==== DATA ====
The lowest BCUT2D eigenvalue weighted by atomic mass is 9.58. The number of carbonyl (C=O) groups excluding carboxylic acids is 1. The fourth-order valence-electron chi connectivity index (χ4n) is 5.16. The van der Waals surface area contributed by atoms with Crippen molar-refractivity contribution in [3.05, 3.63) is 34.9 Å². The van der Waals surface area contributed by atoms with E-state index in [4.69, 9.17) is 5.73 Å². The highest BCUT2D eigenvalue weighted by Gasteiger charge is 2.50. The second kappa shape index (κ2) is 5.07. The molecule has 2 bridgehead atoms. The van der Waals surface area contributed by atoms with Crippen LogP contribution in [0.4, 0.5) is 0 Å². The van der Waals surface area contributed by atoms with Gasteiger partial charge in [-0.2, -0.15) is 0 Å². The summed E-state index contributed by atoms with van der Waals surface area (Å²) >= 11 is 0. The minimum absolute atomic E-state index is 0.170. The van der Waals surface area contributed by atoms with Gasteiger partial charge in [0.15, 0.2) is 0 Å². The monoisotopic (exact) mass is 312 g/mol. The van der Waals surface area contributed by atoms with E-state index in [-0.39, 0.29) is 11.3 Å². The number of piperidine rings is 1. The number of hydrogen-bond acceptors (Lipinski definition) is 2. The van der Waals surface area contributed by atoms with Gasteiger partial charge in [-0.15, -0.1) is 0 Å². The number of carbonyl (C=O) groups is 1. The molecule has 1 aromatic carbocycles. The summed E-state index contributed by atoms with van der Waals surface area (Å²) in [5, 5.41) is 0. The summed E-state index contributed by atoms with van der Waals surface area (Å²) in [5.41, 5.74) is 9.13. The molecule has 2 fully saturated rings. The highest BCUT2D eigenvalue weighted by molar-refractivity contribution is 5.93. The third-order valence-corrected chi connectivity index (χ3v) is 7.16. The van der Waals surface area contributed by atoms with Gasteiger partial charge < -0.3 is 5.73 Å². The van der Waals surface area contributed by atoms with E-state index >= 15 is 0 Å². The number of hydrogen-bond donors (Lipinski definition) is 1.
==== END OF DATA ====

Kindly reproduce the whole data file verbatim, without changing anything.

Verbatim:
The lowest BCUT2D eigenvalue weighted by atomic mass is 9.58. The number of carbonyl (C=O) groups excluding carboxylic acids is 1. The fourth-order valence-electron chi connectivity index (χ4n) is 5.16. The van der Waals surface area contributed by atoms with Crippen molar-refractivity contribution in [3.05, 3.63) is 34.9 Å². The van der Waals surface area contributed by atoms with E-state index in [4.69, 9.17) is 5.73 Å². The highest BCUT2D eigenvalue weighted by Gasteiger charge is 2.50. The second kappa shape index (κ2) is 5.07. The molecule has 2 bridgehead atoms. The van der Waals surface area contributed by atoms with Crippen LogP contribution in [0.4, 0.5) is 0 Å². The van der Waals surface area contributed by atoms with Gasteiger partial charge in [-0.2, -0.15) is 0 Å². The summed E-state index contributed by atoms with van der Waals surface area (Å²) >= 11 is 0. The minimum absolute atomic E-state index is 0.170. The van der Waals surface area contributed by atoms with Gasteiger partial charge in [0.15, 0.2) is 0 Å². The monoisotopic (exact) mass is 312 g/mol. The van der Waals surface area contributed by atoms with E-state index in [-0.39, 0.29) is 11.3 Å². The number of piperidine rings is 1. The number of hydrogen-bond acceptors (Lipinski definition) is 2. The van der Waals surface area contributed by atoms with Gasteiger partial charge in [-0.15, -0.1) is 0 Å². The number of carbonyl (C=O) groups is 1. The molecule has 1 aromatic carbocycles. The summed E-state index contributed by atoms with van der Waals surface area (Å²) in [5, 5.41) is 0. The summed E-state index contributed by atoms with van der Waals surface area (Å²) in [5.41, 5.74) is 9.13. The molecule has 2 fully saturated rings. The highest BCUT2D eigenvalue weighted by molar-refractivity contribution is 5.93. The third-order valence-corrected chi connectivity index (χ3v) is 7.16. The van der Waals surface area contributed by atoms with Gasteiger partial charge < -0.3 is 5.73 Å². The van der Waals surface area contributed by atoms with E-state index >= 15 is 0 Å². The number of hydrogen-bond donors (Lipinski definition) is 1.